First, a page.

Eliminate Food Waste

Food waste is a big problem in the United States, and the real cost is far more than the $3 you spent on that package of fresh sage that went in the bin after using a couple of leaves. First off, 35 percent of what ends up in a landfill is food scraps that could be composted. Rotting food scraps account for 23 percent of all the methane gas produced by landfills. The third-largest greenhouse gas emitter in the United States is uneaten food scraps in landfills. So, food waste is an environmental issue.

“The goal is to grow awareness about the impact of food waste, especially as it pertains to climate change.”

King County’s local food initiative aims to increase the amount of food grown in the county and increase access to local food for all residents. It also educates citizens about how to be more aware of the scraps tossed out.

“The goal is to grow awareness about the impact of food waste, especially as it pertains to climate change,” says King County project manager Karen May.

Upward of 25 percent of all the food we buy gets dumped uneaten — that’s like walking out of the grocery store with four bags of groceries and throwing a whole bag in the Dumpster on your way to the car. About 90 percent of people throw away food too soon due to “use by” date confusion. Wasted groceries — about 300 pounds a year per family — add up to nearly $1,500 year for most families.

Those statistics prompted King County officials to offer a free dinner event with local chef John Howie, hosted by Columbia Winery in Woodinville. He cooked a delicious dinner with food scraps.

“When they asked me to partner with them, I thought it was a great idea. We have more than enough food in this world to feed everybody if we stop wasting it,” said Howie.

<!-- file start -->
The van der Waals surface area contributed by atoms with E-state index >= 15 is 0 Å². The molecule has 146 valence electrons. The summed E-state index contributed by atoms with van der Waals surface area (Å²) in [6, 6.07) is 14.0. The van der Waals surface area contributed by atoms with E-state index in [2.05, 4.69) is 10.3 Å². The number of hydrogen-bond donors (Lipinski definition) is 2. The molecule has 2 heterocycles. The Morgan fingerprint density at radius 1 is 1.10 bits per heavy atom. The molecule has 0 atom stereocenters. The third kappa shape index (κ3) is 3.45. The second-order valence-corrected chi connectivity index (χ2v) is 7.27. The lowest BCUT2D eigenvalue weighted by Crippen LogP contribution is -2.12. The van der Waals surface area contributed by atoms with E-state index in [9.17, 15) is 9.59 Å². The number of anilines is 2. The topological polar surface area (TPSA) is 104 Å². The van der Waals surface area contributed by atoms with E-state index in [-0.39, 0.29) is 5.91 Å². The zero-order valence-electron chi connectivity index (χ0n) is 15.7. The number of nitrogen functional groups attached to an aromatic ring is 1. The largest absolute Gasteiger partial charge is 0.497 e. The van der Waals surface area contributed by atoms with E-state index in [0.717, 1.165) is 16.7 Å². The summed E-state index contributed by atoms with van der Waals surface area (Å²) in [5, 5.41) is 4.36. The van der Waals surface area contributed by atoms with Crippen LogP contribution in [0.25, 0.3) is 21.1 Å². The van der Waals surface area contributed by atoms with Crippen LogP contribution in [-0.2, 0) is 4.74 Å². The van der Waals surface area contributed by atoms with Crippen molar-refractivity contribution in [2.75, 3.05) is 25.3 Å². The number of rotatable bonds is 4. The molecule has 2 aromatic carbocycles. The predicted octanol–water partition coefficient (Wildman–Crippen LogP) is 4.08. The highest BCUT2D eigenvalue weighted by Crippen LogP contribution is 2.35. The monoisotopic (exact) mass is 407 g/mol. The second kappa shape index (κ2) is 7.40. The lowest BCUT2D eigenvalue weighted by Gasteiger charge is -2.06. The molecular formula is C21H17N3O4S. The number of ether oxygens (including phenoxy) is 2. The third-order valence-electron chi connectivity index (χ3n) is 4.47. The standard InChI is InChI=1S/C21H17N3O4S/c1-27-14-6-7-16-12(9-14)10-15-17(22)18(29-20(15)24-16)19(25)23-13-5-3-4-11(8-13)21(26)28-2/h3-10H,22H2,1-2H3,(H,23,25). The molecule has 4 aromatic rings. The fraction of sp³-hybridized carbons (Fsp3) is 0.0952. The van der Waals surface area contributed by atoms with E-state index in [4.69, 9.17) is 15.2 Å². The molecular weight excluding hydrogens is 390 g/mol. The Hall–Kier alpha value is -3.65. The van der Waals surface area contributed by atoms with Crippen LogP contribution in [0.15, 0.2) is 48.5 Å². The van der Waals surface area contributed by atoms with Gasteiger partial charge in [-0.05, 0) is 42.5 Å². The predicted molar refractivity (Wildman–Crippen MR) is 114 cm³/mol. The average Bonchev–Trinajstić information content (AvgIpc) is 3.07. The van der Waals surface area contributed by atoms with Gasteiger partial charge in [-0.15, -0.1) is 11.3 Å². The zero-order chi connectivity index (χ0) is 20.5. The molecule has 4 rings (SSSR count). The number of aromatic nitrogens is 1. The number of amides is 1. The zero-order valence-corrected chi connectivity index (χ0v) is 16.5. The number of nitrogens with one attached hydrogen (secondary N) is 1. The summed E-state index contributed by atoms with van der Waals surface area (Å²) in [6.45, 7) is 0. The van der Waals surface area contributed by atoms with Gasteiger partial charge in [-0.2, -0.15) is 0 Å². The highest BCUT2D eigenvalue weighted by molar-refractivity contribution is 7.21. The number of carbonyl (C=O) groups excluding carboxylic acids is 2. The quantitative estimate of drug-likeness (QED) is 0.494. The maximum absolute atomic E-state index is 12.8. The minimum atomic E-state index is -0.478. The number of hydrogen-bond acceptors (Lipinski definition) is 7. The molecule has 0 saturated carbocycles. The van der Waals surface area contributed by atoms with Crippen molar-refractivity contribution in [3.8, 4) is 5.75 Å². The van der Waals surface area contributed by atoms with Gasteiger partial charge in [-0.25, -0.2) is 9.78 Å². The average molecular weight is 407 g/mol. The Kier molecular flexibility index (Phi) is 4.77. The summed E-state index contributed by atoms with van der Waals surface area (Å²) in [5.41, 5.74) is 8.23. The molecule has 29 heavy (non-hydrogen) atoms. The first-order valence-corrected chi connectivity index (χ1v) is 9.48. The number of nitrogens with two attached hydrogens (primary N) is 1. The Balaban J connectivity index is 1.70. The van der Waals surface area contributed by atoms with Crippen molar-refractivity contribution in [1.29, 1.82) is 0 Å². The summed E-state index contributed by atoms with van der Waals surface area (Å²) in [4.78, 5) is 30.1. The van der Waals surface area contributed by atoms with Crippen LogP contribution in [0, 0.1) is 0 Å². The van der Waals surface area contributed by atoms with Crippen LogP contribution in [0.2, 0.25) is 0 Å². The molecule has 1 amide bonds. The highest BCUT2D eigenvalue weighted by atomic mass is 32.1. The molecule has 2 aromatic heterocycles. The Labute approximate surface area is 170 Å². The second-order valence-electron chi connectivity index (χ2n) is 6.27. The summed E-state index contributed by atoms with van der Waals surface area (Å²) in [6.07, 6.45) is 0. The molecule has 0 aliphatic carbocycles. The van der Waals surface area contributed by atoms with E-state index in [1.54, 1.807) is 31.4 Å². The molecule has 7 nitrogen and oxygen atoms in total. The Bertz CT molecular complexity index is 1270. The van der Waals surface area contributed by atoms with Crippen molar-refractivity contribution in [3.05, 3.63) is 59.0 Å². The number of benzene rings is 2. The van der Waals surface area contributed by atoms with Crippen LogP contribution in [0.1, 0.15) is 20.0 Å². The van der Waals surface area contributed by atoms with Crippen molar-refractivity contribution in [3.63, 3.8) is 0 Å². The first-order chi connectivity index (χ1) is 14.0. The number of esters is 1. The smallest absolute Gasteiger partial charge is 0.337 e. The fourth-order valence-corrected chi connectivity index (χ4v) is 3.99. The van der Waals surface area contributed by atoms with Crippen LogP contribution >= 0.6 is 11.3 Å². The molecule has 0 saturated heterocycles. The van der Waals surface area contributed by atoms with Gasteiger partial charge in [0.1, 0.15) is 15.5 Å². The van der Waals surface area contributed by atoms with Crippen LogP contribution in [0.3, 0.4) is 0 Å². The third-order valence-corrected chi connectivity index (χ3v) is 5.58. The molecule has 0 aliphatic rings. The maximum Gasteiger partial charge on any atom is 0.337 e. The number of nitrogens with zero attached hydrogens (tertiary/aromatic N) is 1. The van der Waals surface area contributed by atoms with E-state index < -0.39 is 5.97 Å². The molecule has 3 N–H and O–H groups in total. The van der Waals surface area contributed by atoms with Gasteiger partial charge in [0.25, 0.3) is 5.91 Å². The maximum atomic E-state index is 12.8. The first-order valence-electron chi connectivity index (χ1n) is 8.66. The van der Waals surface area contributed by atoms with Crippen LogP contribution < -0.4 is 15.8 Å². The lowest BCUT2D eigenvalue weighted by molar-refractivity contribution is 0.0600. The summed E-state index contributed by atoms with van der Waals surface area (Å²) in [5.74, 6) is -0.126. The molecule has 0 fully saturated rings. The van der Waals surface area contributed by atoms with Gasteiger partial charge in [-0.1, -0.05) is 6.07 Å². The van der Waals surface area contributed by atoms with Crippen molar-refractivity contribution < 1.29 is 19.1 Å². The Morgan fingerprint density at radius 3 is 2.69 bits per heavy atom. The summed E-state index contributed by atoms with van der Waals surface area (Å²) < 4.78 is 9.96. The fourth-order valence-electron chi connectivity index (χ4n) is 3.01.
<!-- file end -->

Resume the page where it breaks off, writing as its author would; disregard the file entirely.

Howie created a four-course menu featuring creatively manipulated leftovers (fried rice with breakfast meat), odds-and-ends produce bits (like cauliflower leaves and broccoli stems), “ugly” vegetable soup, and even dessert made with overripe fruit and stale bread. During the dinner, the chef introduced each dish and gave tips on how to make the most of your groceries. Much comes down to organization and planning, but the following tips will make a difference even before you buckle down on a menu plan.

7 Tips and Tricks to Waste Less

Label a box in the refrigerator “eat soon,” putting half-eaten or soon-to-expire items in the front of the fridge. Have a “leftovers” night once per week.

Create a meal plan, shop with a list, and track food waste for a week or two — it’s probably more than you’d think.

Shop local
Try to get as close to the farmer as possible (i.e. farmers markets) — fresh food doesn’t spoil as quickly.

Use your freezer
If you buy too much (i.e. Costco-sized) of something, freeze a portion for future use before it’s too late.

Ignore those dates
Don’t be squeamish about “use by” dates. With the exception of baby formula, those dates are only suggestions for optimal quality, not food safety. If it isn’t moldy/smelly, it’s probably fine to eat.

Bought a whole bunch of fresh herbs for a recipe and used only a tiny bit? Tie the rest with twine, and hang to dry in a window.

Fruits and veggies
Wash and prechop veggies so they are easy to grab for meals. Dry extra fruit in the oven at 200 degrees for several hours.

A Core Value Dish

In the “waste not” spirit, Little Brother in Kirkland is finding creative ways to use every bit of the organic produce it sources from local farmers. Chefs Jamie Casady and Jordan Cooper have left their hearts on the plate in the form of crispy Brussels sprout tops and pumpkin-seed puree transformed into a silky nutty sauce bathing fresh Alvarez Farms black beans. It’s rich and unctuous, sweet and umami — and uses food that would normally be tossed in the compost bin.

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